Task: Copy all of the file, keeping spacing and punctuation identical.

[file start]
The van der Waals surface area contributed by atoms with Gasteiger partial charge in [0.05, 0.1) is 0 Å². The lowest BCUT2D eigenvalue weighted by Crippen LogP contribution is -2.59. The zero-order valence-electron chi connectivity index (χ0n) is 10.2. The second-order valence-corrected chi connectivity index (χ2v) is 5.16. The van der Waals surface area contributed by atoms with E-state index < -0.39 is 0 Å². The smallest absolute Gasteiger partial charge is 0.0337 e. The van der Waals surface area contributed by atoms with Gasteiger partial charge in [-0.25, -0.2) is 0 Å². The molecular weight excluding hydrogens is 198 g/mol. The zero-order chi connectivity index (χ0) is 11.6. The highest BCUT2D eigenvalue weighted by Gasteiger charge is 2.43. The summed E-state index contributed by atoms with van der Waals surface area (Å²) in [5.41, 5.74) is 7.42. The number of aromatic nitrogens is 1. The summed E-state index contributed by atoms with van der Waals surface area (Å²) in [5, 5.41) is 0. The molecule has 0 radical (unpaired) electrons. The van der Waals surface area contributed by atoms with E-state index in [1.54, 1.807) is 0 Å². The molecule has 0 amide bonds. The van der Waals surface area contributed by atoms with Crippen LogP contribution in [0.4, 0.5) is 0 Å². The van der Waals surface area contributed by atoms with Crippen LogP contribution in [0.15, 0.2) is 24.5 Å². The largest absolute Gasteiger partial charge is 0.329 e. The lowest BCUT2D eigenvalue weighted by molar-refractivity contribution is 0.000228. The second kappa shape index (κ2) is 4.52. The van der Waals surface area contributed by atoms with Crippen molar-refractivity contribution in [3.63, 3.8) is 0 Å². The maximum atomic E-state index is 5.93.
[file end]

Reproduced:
The van der Waals surface area contributed by atoms with Gasteiger partial charge in [0.05, 0.1) is 0 Å². The lowest BCUT2D eigenvalue weighted by Crippen LogP contribution is -2.59. The zero-order valence-electron chi connectivity index (χ0n) is 10.2. The second-order valence-corrected chi connectivity index (χ2v) is 5.16. The van der Waals surface area contributed by atoms with E-state index < -0.39 is 0 Å². The smallest absolute Gasteiger partial charge is 0.0337 e. The van der Waals surface area contributed by atoms with Gasteiger partial charge in [-0.25, -0.2) is 0 Å². The molecular weight excluding hydrogens is 198 g/mol. The zero-order chi connectivity index (χ0) is 11.6. The highest BCUT2D eigenvalue weighted by Gasteiger charge is 2.43. The summed E-state index contributed by atoms with van der Waals surface area (Å²) in [5.41, 5.74) is 7.42. The number of aromatic nitrogens is 1. The summed E-state index contributed by atoms with van der Waals surface area (Å²) in [5, 5.41) is 0. The molecule has 0 radical (unpaired) electrons. The van der Waals surface area contributed by atoms with E-state index in [1.54, 1.807) is 0 Å². The molecule has 0 amide bonds. The van der Waals surface area contributed by atoms with Crippen LogP contribution in [0.4, 0.5) is 0 Å². The van der Waals surface area contributed by atoms with Crippen LogP contribution in [0.15, 0.2) is 24.5 Å². The largest absolute Gasteiger partial charge is 0.329 e. The lowest BCUT2D eigenvalue weighted by molar-refractivity contribution is 0.000228. The second kappa shape index (κ2) is 4.52. The van der Waals surface area contributed by atoms with Crippen molar-refractivity contribution in [3.63, 3.8) is 0 Å². The maximum atomic E-state index is 5.93.